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     Volume 4 Issue 53 | July 8, 2005 |

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Gate-wise; Gas, Plane and Port Foolish


For years we have been making a big fuss, now seemingly unnecessarily, about welcome gates for dignitaries and what a waste of money that was. We spent time counting the torons and often used sheer imagination to report to the nation that there were seventy-seven bamboo contraptions, for example, from Shahbagh to Farmgate on this and this day when that and that person was expected to pass through.
Some of us ended up hating the people who put them up and the personage who went under it; and some others did the opposite, especially the guys who put them up and the VVVIP. He realised they were built for him only when he read about it in the newspapers the next day. Otherwise he was contemplating raising the issue in the building that Kahn built for he assumed they may have been for his opponent.
While we waste time on such mundane matters, little do we appreciate that these little gates and the decorated elephant and the scattered flower petals, however wasteful, are quite insignificant in comparison to a gas flame hundreds of feet high that burns for a week without even a pot of rice being cooked. It is somewhat easy to figure out how much a number of gates can cost, often met by neighbouring reluctant businesses. The elephant is priceless. But assessing a gas blow-out waste needs a committee, an underground pressure and an overland one because the amount runs into millions in dollars. But who cares? We are more concerned about a gate masquerading our heritage.
All this burning somehow reminds you of Nero Claudius Caesar Drusus Germanicus. That's one person Nero, the fifth Roman emperor. We are told that much of Rome burned during Nero's reign while he played some musical instrument; more likely he was acting in some religious drama. Few of us however know that Nero was crowned Roman emperor of Rome at 17 years of age. He was a cool customer and had many of his political enemies murdered or executed, including his own mother. She paid the penalty for criticising his mistress Poppaea, whom he later kicked to death. Anyway, hero Nero had to flee Rome in the backdrop of a military revolt. He was declared a public enemy by the Senate and ended his life by committing suicide. You can get carried away by itihaash. We somehow do not learn from it.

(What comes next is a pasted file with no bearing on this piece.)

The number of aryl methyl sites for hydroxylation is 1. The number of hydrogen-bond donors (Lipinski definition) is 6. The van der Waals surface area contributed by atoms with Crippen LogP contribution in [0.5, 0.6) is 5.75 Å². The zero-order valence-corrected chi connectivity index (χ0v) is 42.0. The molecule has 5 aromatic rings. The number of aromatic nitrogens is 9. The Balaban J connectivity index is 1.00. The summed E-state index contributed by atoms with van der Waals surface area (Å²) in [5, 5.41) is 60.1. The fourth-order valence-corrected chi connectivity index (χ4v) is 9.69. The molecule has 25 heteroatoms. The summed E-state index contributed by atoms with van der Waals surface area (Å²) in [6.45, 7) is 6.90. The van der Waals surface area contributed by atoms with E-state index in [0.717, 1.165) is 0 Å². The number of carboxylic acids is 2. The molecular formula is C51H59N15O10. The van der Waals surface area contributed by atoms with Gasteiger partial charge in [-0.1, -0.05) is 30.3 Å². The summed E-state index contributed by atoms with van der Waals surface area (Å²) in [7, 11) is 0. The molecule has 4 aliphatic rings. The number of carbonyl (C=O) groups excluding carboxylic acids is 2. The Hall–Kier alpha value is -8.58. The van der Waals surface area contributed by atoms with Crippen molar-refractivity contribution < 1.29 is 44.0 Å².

We are a proven nation of egotists and the last thing we would want to do is learn. If for instance you are a pilot of a multi-million dollar DC 10 aircraft belonging to a poor airline like Biman, you may feel powerful enough to dislike complying with landing instructions from the tower, your guide at base, your friend on ground. That is, if already you have been able to irritate sufficiently a co-pilot (thankfully, not on the same plane, but on a different plane of thought) to have him file a written complaint against your credibility to fly. But then this is an aircraft that costs millions, and since it is not a bowl of flower petals so why take the matter of missing the landing strip with any degree of seriousness? Power and irresponsibility are standard bedfellows in this country. Who cares if the entire international schedule is upset and the fleet is reduced by half? There are several deshi companies waiting to strike oil, sorry deal in adding yet some more old and discarded aircrafts to Biman. If you did not know, we are the world's number one dumping ground and we pay by our skin for the debris. We even have lavish inaugural ceremonies to unveil the world's dustbin.
There is misuse everywhere. With the amount of money wasted in terms of ghoosh at Chittagong Port, reportedly eight hundred crore Taka as per a Transparency International, Bangladesh search, this country could put up one hundred industrial units and buy thousands of elephants every year. That would solve our unemployment problem and empty the forests of tusked jumbos in a few years time. But some of our beloved brethren are already employed at the port and we need to look at their interest more than that of thousands of others and the dwindling national image. The only positive point is that Chittagong is the costliest port in the world. It does not take much to be number one. No complains please, as you do not when suppose Tokyo is declared the costliest city in the world. Wonder how much bribe the Japanese take!
From the code set down by the Babylonian king Hammurabi till date, bribery is a punishable offence, and both the provider and the receiver of bribes are equally guilty. That does put the port chaps in a spot. No one would give a bribe until compelled to. That also points a finger at the port chaps. But who cares? They too are least concerned. They can pocket the powers that matter by erecting seventy-seven gates from jetty number one to...

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